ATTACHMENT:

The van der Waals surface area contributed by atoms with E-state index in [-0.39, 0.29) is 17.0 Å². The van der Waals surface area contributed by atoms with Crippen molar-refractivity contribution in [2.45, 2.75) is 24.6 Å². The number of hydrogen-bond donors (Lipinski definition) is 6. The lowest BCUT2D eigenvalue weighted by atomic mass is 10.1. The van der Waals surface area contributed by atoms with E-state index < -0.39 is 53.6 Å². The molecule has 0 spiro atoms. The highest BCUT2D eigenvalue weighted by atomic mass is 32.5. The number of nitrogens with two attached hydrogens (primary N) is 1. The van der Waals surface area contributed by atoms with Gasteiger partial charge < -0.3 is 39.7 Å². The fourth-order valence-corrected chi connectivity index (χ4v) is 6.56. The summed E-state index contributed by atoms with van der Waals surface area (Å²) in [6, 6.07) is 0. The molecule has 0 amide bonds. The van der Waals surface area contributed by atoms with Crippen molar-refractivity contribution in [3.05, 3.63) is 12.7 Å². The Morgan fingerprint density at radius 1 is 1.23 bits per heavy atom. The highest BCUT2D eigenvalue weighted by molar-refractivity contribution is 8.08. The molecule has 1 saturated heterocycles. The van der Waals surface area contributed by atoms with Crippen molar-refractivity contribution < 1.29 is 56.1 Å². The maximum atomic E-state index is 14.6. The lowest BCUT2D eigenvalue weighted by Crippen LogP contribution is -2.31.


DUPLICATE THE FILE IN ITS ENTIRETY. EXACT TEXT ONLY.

The van der Waals surface area contributed by atoms with E-state index in [-0.39, 0.29) is 17.0 Å². The van der Waals surface area contributed by atoms with Crippen molar-refractivity contribution in [2.45, 2.75) is 24.6 Å². The number of hydrogen-bond donors (Lipinski definition) is 6. The lowest BCUT2D eigenvalue weighted by atomic mass is 10.1. The van der Waals surface area contributed by atoms with E-state index < -0.39 is 53.6 Å². The molecule has 0 spiro atoms. The highest BCUT2D eigenvalue weighted by atomic mass is 32.5. The number of nitrogens with two attached hydrogens (primary N) is 1. The van der Waals surface area contributed by atoms with Gasteiger partial charge < -0.3 is 39.7 Å². The fourth-order valence-corrected chi connectivity index (χ4v) is 6.56. The summed E-state index contributed by atoms with van der Waals surface area (Å²) in [6, 6.07) is 0. The molecule has 0 amide bonds. The van der Waals surface area contributed by atoms with Crippen molar-refractivity contribution in [3.05, 3.63) is 12.7 Å². The Morgan fingerprint density at radius 1 is 1.23 bits per heavy atom. The highest BCUT2D eigenvalue weighted by molar-refractivity contribution is 8.08. The molecule has 1 saturated heterocycles. The van der Waals surface area contributed by atoms with Crippen molar-refractivity contribution < 1.29 is 56.1 Å². The maximum atomic E-state index is 14.6. The lowest BCUT2D eigenvalue weighted by Crippen LogP contribution is -2.31.